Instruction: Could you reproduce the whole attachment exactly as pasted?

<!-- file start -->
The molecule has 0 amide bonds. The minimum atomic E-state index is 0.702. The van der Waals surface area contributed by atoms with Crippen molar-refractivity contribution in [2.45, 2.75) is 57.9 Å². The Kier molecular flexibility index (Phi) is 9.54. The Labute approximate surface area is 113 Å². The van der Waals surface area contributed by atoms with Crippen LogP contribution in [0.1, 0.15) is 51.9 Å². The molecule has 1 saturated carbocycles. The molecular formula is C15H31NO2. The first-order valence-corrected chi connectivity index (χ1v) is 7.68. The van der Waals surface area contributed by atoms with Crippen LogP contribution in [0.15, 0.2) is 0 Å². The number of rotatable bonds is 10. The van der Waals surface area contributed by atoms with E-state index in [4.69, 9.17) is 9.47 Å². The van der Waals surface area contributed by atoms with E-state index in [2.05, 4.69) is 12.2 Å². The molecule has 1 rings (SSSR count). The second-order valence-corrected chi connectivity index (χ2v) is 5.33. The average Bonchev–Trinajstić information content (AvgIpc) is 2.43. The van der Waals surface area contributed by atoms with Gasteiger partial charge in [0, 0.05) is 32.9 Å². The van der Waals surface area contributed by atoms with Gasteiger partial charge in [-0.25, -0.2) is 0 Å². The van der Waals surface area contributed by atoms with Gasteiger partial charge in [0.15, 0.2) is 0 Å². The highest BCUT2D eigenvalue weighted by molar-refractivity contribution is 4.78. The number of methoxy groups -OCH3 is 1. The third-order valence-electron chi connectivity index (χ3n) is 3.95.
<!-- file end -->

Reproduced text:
The molecule has 0 amide bonds. The minimum atomic E-state index is 0.702. The van der Waals surface area contributed by atoms with Crippen molar-refractivity contribution in [2.45, 2.75) is 57.9 Å². The Kier molecular flexibility index (Phi) is 9.54. The Labute approximate surface area is 113 Å². The van der Waals surface area contributed by atoms with Crippen LogP contribution in [0.1, 0.15) is 51.9 Å². The molecule has 1 saturated carbocycles. The molecular formula is C15H31NO2. The first-order valence-corrected chi connectivity index (χ1v) is 7.68. The van der Waals surface area contributed by atoms with Crippen LogP contribution in [0.15, 0.2) is 0 Å². The number of rotatable bonds is 10. The van der Waals surface area contributed by atoms with E-state index in [4.69, 9.17) is 9.47 Å². The van der Waals surface area contributed by atoms with E-state index in [2.05, 4.69) is 12.2 Å². The molecule has 1 rings (SSSR count). The second-order valence-corrected chi connectivity index (χ2v) is 5.33. The average Bonchev–Trinajstić information content (AvgIpc) is 2.43. The van der Waals surface area contributed by atoms with Gasteiger partial charge in [0, 0.05) is 32.9 Å². The van der Waals surface area contributed by atoms with Gasteiger partial charge in [-0.25, -0.2) is 0 Å². The van der Waals surface area contributed by atoms with Gasteiger partial charge in [0.15, 0.2) is 0 Å². The highest BCUT2D eigenvalue weighted by molar-refractivity contribution is 4.78. The number of methoxy groups -OCH3 is 1. The third-order valence-electron chi connectivity index (χ3n) is 3.95.